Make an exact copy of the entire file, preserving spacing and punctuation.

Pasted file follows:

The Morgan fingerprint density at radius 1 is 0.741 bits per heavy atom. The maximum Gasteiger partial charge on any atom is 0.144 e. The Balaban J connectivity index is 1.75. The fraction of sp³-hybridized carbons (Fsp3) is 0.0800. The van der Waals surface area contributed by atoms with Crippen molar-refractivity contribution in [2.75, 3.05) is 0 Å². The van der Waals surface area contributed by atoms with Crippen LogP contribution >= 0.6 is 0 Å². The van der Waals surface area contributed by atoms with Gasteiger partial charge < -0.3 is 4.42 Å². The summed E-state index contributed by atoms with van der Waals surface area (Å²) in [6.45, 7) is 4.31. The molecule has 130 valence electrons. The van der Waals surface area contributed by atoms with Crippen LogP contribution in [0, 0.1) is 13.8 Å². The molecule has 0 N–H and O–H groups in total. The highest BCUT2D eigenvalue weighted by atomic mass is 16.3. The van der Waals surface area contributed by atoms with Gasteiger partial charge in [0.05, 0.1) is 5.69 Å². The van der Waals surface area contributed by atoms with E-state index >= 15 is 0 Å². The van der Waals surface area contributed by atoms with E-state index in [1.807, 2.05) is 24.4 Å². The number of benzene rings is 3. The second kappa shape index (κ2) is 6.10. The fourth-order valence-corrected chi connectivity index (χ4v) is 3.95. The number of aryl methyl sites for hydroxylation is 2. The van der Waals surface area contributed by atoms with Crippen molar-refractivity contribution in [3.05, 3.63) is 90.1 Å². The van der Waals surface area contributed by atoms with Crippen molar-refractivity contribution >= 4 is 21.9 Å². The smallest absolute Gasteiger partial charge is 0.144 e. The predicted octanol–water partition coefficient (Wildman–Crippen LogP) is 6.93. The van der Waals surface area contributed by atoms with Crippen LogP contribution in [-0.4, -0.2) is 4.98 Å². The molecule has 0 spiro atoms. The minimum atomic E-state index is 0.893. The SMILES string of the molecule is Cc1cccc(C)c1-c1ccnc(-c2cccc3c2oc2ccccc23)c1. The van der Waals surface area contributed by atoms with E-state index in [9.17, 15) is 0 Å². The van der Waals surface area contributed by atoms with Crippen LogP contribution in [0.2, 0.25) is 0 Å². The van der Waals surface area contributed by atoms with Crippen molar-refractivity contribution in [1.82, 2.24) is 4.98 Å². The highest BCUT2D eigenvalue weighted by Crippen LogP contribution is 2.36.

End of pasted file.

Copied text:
The Morgan fingerprint density at radius 1 is 0.741 bits per heavy atom. The maximum Gasteiger partial charge on any atom is 0.144 e. The Balaban J connectivity index is 1.75. The fraction of sp³-hybridized carbons (Fsp3) is 0.0800. The van der Waals surface area contributed by atoms with Crippen molar-refractivity contribution in [2.75, 3.05) is 0 Å². The van der Waals surface area contributed by atoms with Crippen LogP contribution >= 0.6 is 0 Å². The van der Waals surface area contributed by atoms with Gasteiger partial charge < -0.3 is 4.42 Å². The summed E-state index contributed by atoms with van der Waals surface area (Å²) in [6.45, 7) is 4.31. The molecule has 130 valence electrons. The van der Waals surface area contributed by atoms with Crippen LogP contribution in [0, 0.1) is 13.8 Å². The molecule has 0 N–H and O–H groups in total. The highest BCUT2D eigenvalue weighted by atomic mass is 16.3. The van der Waals surface area contributed by atoms with Gasteiger partial charge in [0.05, 0.1) is 5.69 Å². The van der Waals surface area contributed by atoms with E-state index >= 15 is 0 Å². The van der Waals surface area contributed by atoms with E-state index in [1.807, 2.05) is 24.4 Å². The number of benzene rings is 3. The second kappa shape index (κ2) is 6.10. The fourth-order valence-corrected chi connectivity index (χ4v) is 3.95. The number of aryl methyl sites for hydroxylation is 2. The van der Waals surface area contributed by atoms with Crippen molar-refractivity contribution in [3.05, 3.63) is 90.1 Å². The van der Waals surface area contributed by atoms with Crippen molar-refractivity contribution >= 4 is 21.9 Å². The smallest absolute Gasteiger partial charge is 0.144 e. The predicted octanol–water partition coefficient (Wildman–Crippen LogP) is 6.93. The van der Waals surface area contributed by atoms with Crippen LogP contribution in [-0.4, -0.2) is 4.98 Å². The molecule has 0 spiro atoms. The minimum atomic E-state index is 0.893. The SMILES string of the molecule is Cc1cccc(C)c1-c1ccnc(-c2cccc3c2oc2ccccc23)c1. The van der Waals surface area contributed by atoms with E-state index in [9.17, 15) is 0 Å². The van der Waals surface area contributed by atoms with Crippen LogP contribution in [0.2, 0.25) is 0 Å². The van der Waals surface area contributed by atoms with Crippen molar-refractivity contribution in [1.82, 2.24) is 4.98 Å². The highest BCUT2D eigenvalue weighted by Crippen LogP contribution is 2.36.